Click here for the swimmers’ version.
So here it is, the first swim meet. Yes, they can be stressful with all the gear, snacks, wet towels, and confused swimmers and parents. However, the goal is to have fun. The actual time spent swimming is small in comparison with your child hanging out with friends, reading books, eating snacks, meeting new friends in the bullpen, and cheering on teammates. The goal is fun, for swimmers and parents, but this may be unchartered territory, and there are lots of unknowns to discover.
Ask Questions or Answer Them
If you are new to swimming, don’t hesitate to ask other parents “What’s a heat sheet?” or “Why do they have all those whistles?” If this is not your first time at a meet, offer help or answer questions of new parents. We’ve all been new once and remember the concerns. Fortunately, swimming is an extremely inclusive community. We all have something to share, and we can always learn something new.
Calibrate Expectations Appropriately
A DQ is not the end of the world. A heat winner is no reason to make plans for Tokyo in 2020. Temper your expectations. For the first meet, the focus is on enjoying the meet (parent and child), and finishing with a positive experience. Your swimmer will look to you for a response after their swim, and celebration of the experience is a great way to go.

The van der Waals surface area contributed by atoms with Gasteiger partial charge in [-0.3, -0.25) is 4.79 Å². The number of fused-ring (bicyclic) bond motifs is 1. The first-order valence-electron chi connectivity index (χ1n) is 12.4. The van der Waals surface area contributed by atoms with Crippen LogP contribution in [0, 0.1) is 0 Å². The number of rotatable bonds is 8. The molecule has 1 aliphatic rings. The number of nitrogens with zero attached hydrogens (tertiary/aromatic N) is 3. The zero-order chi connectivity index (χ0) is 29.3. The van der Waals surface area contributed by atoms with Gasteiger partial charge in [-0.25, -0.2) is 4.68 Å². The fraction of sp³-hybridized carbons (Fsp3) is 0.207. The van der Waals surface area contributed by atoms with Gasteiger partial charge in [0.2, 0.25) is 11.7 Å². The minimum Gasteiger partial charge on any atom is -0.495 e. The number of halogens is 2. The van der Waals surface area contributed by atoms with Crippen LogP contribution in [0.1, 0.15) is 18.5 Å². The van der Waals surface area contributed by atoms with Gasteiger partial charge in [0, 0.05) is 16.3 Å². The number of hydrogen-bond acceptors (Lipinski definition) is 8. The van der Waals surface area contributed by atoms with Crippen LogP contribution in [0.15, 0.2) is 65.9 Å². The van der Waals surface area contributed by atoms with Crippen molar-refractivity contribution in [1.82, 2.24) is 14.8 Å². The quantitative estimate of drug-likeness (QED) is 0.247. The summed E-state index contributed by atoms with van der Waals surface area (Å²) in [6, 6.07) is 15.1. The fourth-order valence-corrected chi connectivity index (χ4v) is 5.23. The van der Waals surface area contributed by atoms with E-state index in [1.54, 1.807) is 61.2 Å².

Listen to the Coach
Warm-up times, locations, events, and what your swimmer should wear will be provided to you by your swimmer’s coach. Please read those communications as there is pertinent information included and you are responsible for your swimmer. Remember, your swimmer may be on a relay team. Yes, even if it is their first meet! Four swimmers are needed for a relay. If the fourth is pulling out of the parking lot when it’s their time to swim, it can be frustrating and not so fun for the other three. As parents are not allowed on deck during meets, your swimmer will be responsible for checking with the coach to get the ok when to head home.
Go to Bed Early and Eat Well
This means YOU parents, not just your swimmers. There’s a good chance you will be up early, driving to the meet, and seated in bleachers or collapsible chairs for several hours. Being well-rested will help maintain your spirit, health and sanity. It’s easier to be a supportive, patient, happy parent if you’ve gotten sleep. Eat well and keep hydrated for those hours in the stands. Yes, nachos will somehow magically show up at 8:30 a.m., but remember, good nutrition goes a long way.
Swim Meets Are Great Experiences
This may be the first time your child participates in an athletic competition. Aim for the positive and appreciate their attempt to try something new. It’s a celebration of your swimmer’s hard work, and all the times you drove to practice, enjoy it!